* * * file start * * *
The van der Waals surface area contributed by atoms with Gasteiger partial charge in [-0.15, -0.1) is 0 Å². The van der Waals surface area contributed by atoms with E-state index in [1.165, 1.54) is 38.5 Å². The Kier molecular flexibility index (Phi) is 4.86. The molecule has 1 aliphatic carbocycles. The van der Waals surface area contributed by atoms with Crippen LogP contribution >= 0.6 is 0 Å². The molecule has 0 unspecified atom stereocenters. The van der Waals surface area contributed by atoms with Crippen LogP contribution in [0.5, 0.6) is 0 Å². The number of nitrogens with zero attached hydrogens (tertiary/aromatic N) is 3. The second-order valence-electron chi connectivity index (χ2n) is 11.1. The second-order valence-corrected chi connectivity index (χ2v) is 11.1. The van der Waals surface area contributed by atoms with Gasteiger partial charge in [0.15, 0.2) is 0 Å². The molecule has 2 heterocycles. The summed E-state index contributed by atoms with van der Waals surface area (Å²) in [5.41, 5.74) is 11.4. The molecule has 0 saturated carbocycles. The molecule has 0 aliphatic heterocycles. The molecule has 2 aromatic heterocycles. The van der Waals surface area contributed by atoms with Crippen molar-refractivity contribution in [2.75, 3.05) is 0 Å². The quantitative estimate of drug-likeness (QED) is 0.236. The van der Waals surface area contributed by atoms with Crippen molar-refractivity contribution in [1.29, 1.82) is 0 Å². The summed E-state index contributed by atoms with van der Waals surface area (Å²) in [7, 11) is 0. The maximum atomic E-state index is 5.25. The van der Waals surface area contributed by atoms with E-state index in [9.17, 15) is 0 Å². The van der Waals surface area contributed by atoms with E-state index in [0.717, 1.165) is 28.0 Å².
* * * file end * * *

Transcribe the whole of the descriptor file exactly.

The van der Waals surface area contributed by atoms with Gasteiger partial charge in [-0.15, -0.1) is 0 Å². The van der Waals surface area contributed by atoms with E-state index in [1.165, 1.54) is 38.5 Å². The Kier molecular flexibility index (Phi) is 4.86. The molecule has 1 aliphatic carbocycles. The van der Waals surface area contributed by atoms with Crippen LogP contribution >= 0.6 is 0 Å². The molecule has 0 unspecified atom stereocenters. The van der Waals surface area contributed by atoms with Crippen LogP contribution in [0.5, 0.6) is 0 Å². The number of nitrogens with zero attached hydrogens (tertiary/aromatic N) is 3. The second-order valence-electron chi connectivity index (χ2n) is 11.1. The second-order valence-corrected chi connectivity index (χ2v) is 11.1. The van der Waals surface area contributed by atoms with Gasteiger partial charge in [0.15, 0.2) is 0 Å². The molecule has 2 heterocycles. The summed E-state index contributed by atoms with van der Waals surface area (Å²) in [5.41, 5.74) is 11.4. The molecule has 0 saturated carbocycles. The molecule has 0 aliphatic heterocycles. The molecule has 2 aromatic heterocycles. The van der Waals surface area contributed by atoms with Crippen molar-refractivity contribution in [2.75, 3.05) is 0 Å². The quantitative estimate of drug-likeness (QED) is 0.236. The van der Waals surface area contributed by atoms with Crippen molar-refractivity contribution in [1.29, 1.82) is 0 Å². The summed E-state index contributed by atoms with van der Waals surface area (Å²) in [7, 11) is 0. The maximum atomic E-state index is 5.25. The van der Waals surface area contributed by atoms with E-state index in [9.17, 15) is 0 Å². The van der Waals surface area contributed by atoms with E-state index in [0.717, 1.165) is 28.0 Å².